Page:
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Partnerships With ‘Harm Reduction Centers’ May Cut Hospital Readmissions
Harm reduction centers (HRCs) — where drug users and sex workers can get clean needles, syringes, free condoms, and human immunodeficiency virus (HIV) prevention information — have existed for decades. They have generally operated on the outskirts of the health care system with the help of state and federal programs as well as private donations.
But HRCs are now trying to reposition themselves as a commodity for hospitals and insurers because of their unique experience in coordinating care for high-risk and often marginalized patients, according to a report from the New York Academy of Medicine.
Partnerships between hospitals and HRCs may be able to “coordinate complementary services and improve access for people with the greatest need for comprehensive care,” the report noted. These arrangements can take various forms, including:
- Teaching hospitals establishing part-time clinic hours at HRCs
- Larger health care organizations coordinating and co-locating clinical and harm reduction services
- Hospitals placing clinical and pharmacy services at a HRCs
A case study accompanying the main report looked at how BOOM!Health in New York City combined harm reduction services with on-site primary care, mental health services, drug-addiction treatment, and pharmacy services, as well as food and nutrition counseling and legal aid services.
The integrated health clinic would have struggled to survive, BOOM!Health’s outgoing president Robert Cordero said in an interview with Kaiser Health News, but health care reform has made it easier for HRC/hospital partnerships to obtain Medicaid funding at levels high enough to sustain coordinated programs.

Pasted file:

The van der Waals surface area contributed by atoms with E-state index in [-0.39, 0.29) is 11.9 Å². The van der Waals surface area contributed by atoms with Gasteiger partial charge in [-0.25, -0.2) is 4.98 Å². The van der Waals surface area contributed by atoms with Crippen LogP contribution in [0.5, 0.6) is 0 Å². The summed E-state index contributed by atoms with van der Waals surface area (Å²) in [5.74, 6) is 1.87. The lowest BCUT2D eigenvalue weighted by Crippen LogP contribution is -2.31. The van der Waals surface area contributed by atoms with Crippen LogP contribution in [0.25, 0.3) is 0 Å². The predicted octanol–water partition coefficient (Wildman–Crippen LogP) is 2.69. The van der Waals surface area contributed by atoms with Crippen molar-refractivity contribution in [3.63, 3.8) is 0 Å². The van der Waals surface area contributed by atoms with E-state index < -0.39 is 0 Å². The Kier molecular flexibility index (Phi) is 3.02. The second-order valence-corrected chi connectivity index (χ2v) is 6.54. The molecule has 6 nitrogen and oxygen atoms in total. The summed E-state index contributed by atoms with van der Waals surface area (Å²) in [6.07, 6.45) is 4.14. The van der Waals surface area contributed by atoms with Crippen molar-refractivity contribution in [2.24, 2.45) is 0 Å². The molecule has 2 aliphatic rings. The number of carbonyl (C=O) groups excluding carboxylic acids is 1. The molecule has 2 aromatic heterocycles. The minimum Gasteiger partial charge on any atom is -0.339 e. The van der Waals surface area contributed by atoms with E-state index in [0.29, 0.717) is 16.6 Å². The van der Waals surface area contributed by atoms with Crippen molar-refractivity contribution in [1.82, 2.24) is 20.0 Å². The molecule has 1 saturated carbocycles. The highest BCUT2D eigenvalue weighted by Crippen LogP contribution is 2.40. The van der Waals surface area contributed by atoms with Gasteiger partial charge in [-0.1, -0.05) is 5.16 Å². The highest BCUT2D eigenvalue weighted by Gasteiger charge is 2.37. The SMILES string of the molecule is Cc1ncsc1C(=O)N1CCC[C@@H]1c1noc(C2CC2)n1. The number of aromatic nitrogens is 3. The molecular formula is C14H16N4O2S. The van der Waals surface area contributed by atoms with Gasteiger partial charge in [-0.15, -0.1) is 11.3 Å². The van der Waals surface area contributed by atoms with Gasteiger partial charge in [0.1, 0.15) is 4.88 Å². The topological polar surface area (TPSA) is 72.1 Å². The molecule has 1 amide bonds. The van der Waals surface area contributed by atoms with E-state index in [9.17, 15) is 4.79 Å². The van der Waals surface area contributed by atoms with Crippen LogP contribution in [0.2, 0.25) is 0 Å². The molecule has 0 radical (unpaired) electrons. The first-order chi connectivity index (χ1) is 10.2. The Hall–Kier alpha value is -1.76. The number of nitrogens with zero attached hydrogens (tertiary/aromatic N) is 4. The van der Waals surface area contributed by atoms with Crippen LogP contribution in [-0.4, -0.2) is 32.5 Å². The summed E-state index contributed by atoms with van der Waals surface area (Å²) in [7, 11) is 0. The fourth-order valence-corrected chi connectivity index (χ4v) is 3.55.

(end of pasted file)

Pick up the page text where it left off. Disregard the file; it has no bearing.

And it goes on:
“We reached out to the hospitals, and that’s how much of the relationship-building is happening,” Cordero said. “And then we pitched them on subcontracting through Medicaid funding, which is how we ended up partnering with a federally qualified health center that gets a higher rate from Medicaid. And that means they have a little more to spend and more time with patients.”
Under this arrangement, hospitals pay a “per member, per month” rate. Medicaid assigns patients with two or more conditions to the hospitals, which must be able to demonstrate outcomes, Cordero said.
HRC/hospital partnerships form as hospitals are increasingly under scrutiny for discharging homeless patients into situations that will likely lead to readmissions. Many cities have created “respite care centers” where social-services groups can connect discharged patients with food, housing, and other services.
In other cases, hospitals send medical vans into communities to provide free primary-care services for homeless patients or to take patients to see a doctor before they need emergency care or hospital admission.
Sources: Kaiser Health News; August 10, 2015; FierceHealthcare; August 10, 2015; and New York Academy of Medicine; June 2015.